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General News of Monday, 25 September 2017


UK Aid-DFID finding faults govt’s lack of ‘optimum commitment’ to mental health services

Stakeholders in mental health care delivery in the country are pushing for a legal backing to enable the Mental Health Authority (MHA) enforce its duties contained in the Mental Health Act.

In a communique issued on the state of mental health delivery in the country after a stakeholders conference in Accra recently, participants note that there exist gaps such as acute shortage of psychotropic medicines, difficulties in accessing services at the community level, and general lack of awareness on mental health within the population.

The communiqué, issued by the Christian Health Association of Ghana (CHAG) revealed that a project commissioned by UK Aid-DFID in 2016 to assess the state of mental health services in Ghana, found that there was “visible absence of government’s optimum commitment to mental health services”, as evidenced by meagre funding or limited budgetary allocations for mental health.

“Although the mental health act enjoins the MHA to champion the course of mental health, there remains legal backing to enforce the duties contained in the Act (846). And so, subsequent to the passage of the new Mental Health Act 846, a Legislative Instrument (LI) is necessitated to facilitate effective implementation of the Act.Accordingly, the passage of the legal instrument (LI) remains imperative and indispensable for mental health,” the communiqué, signed by CHAG Deputy Executive Director, Dr. James Duah.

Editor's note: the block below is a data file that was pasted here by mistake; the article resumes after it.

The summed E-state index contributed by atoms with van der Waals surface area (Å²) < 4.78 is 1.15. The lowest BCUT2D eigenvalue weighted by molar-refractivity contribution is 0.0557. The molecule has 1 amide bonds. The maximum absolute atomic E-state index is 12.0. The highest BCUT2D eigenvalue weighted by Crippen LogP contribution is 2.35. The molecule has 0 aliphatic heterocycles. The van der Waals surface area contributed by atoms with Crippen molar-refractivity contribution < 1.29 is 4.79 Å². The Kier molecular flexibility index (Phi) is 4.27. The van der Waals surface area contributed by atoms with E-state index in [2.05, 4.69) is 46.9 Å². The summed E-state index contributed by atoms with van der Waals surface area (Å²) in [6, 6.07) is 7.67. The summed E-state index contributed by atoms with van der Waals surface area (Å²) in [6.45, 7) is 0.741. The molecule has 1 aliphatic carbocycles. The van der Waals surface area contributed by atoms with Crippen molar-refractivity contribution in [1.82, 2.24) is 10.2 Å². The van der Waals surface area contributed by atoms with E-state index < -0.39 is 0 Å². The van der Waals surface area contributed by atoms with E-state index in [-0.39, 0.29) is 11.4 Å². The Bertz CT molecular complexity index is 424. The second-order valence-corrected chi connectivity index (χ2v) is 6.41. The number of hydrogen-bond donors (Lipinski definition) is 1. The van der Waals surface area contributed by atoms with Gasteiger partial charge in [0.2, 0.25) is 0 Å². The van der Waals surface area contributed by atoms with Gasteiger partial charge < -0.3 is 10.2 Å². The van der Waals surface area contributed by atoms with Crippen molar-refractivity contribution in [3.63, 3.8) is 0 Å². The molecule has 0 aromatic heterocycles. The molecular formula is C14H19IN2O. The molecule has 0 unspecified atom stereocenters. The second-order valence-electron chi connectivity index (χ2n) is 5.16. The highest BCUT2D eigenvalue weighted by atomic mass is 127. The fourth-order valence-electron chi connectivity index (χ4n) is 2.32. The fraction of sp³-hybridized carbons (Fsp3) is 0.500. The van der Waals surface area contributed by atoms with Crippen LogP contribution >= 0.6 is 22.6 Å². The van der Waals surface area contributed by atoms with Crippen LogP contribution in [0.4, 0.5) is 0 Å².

The Christian Health Association of Ghana is a key service provider in health care delivery in the country.

Read full communiqué published below on the state of mental health services delivery in Ghana.



Achieving universal coverage in mental health delivery has been one of the major goals of Ghana’s Ministry of Health. This goal seeks to expand mental health service delivery which is skewed heavily towards the southern sector, to other parts of the country where coverage is relatively low or in some instances virtually absent. The approach to decentralizing service delivery has been well spelt out by the MH Act 846 - Community Care.

Community care is at the very basic level of care. Care at this level is often provided at the CHPS, Health centres and District hospitals. The Act 846 enjoins that the Mental Health Authority (MHA) ensures mental health service delivery for all, using existing structures and effective collaboration to guarantee integration of mental health services into the general health service provision. This collaboration is to be done with several service providers including The Christian Health Association of Ghana (CHAG), the Ghana Health Services (GHS), and other Civil Society Organizations (CSOs). The MHA has over the past five years since its inception collaborated particularly at the CHPS level with CHAG, and this collaboration continues to be strengthened as mental health delivery in Ghana continues to improve.